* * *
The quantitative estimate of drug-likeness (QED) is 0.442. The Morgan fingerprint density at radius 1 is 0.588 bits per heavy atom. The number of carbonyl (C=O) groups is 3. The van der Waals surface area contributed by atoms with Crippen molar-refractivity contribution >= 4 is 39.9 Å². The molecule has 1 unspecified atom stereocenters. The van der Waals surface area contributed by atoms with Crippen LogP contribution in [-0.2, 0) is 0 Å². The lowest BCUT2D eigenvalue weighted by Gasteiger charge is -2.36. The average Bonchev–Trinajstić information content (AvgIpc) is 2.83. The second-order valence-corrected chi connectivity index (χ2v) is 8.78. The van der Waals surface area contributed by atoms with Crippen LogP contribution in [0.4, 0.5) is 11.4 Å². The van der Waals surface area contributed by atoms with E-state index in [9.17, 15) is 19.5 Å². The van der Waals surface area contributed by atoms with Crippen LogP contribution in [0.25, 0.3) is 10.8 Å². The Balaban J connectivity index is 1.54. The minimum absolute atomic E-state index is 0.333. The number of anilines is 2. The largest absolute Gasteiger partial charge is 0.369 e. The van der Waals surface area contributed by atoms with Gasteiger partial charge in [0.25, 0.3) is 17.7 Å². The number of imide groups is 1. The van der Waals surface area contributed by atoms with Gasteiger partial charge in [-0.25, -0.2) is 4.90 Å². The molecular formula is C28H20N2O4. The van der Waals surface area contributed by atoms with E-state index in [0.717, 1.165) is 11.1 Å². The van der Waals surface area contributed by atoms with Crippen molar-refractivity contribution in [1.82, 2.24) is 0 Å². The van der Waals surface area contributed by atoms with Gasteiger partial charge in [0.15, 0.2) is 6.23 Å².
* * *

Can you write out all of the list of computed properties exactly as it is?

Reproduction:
The quantitative estimate of drug-likeness (QED) is 0.442. The Morgan fingerprint density at radius 1 is 0.588 bits per heavy atom. The number of carbonyl (C=O) groups is 3. The van der Waals surface area contributed by atoms with Crippen molar-refractivity contribution >= 4 is 39.9 Å². The molecule has 1 unspecified atom stereocenters. The van der Waals surface area contributed by atoms with Crippen LogP contribution in [-0.2, 0) is 0 Å². The lowest BCUT2D eigenvalue weighted by Gasteiger charge is -2.36. The average Bonchev–Trinajstić information content (AvgIpc) is 2.83. The second-order valence-corrected chi connectivity index (χ2v) is 8.78. The van der Waals surface area contributed by atoms with Crippen LogP contribution in [0.4, 0.5) is 11.4 Å². The van der Waals surface area contributed by atoms with E-state index in [9.17, 15) is 19.5 Å². The van der Waals surface area contributed by atoms with Crippen LogP contribution in [0.25, 0.3) is 10.8 Å². The Balaban J connectivity index is 1.54. The minimum absolute atomic E-state index is 0.333. The number of anilines is 2. The largest absolute Gasteiger partial charge is 0.369 e. The van der Waals surface area contributed by atoms with Gasteiger partial charge in [0.25, 0.3) is 17.7 Å². The number of imide groups is 1. The van der Waals surface area contributed by atoms with Gasteiger partial charge in [-0.25, -0.2) is 4.90 Å². The molecular formula is C28H20N2O4. The van der Waals surface area contributed by atoms with E-state index in [0.717, 1.165) is 11.1 Å². The van der Waals surface area contributed by atoms with Crippen molar-refractivity contribution in [1.82, 2.24) is 0 Å². The van der Waals surface area contributed by atoms with Gasteiger partial charge in [0.15, 0.2) is 6.23 Å².